1967 was the year our esteemed Germinder20 Power of Pink Honoree Dr. Mary Beth Leininger graduated from Purdue University College of Veterinary Medicine. It was the year that began her more than five decades of service in veterinary medicine. It was also the year that:
- Christian Bernard performed the first human to human heart transplant.
- Dr. James Bedford became the first cryoically preserved person.
- The Beatles released St. Pepper’s Lonely Heartsl Club Band Album.
- Rolling Stone released its first magazine.
- Vietname protests reached their height.
- Yearly inflation was 2.78 %.
- Average monthly rent was $125.00.
- The federal minimum wage was increased to $1.40 per hour.
As for women in the news, Priscilla married Elvis Pressley, Twiggy was on the scene, and in the leadership department — Indira Gandi was prime minister of India. I was old enough to remember that year, but I had a bit of catching up to do with my mentor and friend. I had yet to begin my journey as a career woman. My mom was a homemaker along with all the other moms. My dad was on the commuter train with all the other dads at 7:00 a.m. every day to New York City to work in a tall building. It was my dream to live and work in New York City one day, but it would take me many years to fulfill that dream. I could not even say today what it was I thought I was going to do, just that it seemed important to go to the city and do important things.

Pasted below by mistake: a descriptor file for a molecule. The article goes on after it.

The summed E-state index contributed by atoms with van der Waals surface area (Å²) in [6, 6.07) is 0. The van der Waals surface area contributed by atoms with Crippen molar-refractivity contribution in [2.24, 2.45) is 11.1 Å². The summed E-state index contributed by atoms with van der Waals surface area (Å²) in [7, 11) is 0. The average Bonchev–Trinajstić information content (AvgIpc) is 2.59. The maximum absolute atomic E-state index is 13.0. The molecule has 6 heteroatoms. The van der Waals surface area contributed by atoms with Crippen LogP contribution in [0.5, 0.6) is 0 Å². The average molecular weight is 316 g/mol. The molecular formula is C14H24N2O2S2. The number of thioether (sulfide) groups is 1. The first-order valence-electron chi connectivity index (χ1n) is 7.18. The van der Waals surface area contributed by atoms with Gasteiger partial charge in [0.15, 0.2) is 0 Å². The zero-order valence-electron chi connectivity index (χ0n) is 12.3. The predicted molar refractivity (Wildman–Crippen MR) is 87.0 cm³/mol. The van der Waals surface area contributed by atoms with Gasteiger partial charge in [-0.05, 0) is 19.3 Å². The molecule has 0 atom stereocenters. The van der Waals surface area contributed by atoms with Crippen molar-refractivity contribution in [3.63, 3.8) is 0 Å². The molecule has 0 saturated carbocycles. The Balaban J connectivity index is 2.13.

Dr. Mary Beth Leininger was already hard at work treating her first pet patients. Fast forward a little over five decades later and while I have had a passion for nearing forty decades — twenty at Germinder + Associates – about telling stories about what others do — Dr. Leininger has remained focused as a veterinarian helping people and pets. And, once she achieved that goal, she went on to lead in every aspect — from a successful practitioner to a leader in organized veterinary medicine to a successful industry executive. She’s taken a keen interest in the economics of veterinary medicine from the very beginning and intends to focus on the issue of student debt as she moves to the next phase of her veterinary journey.
Dr. Mary Beth is not only the epitome of the kind of woman leader you want to be, but she’s the kind of person you want to be. Kind and generous but decisive and determined. When queried about why she thought she could get into veterinary school when most women weren’t even applying, her reply was classic, ““I just never thought I couldn’t.” That women thing has never gotten in her way, nor should it. Kudos to you Mary Beth. Kudos to you. For an incredible more than five decades and the leadership you’ve shown – to both men and women. Wow!
Now that’s cause for celebration!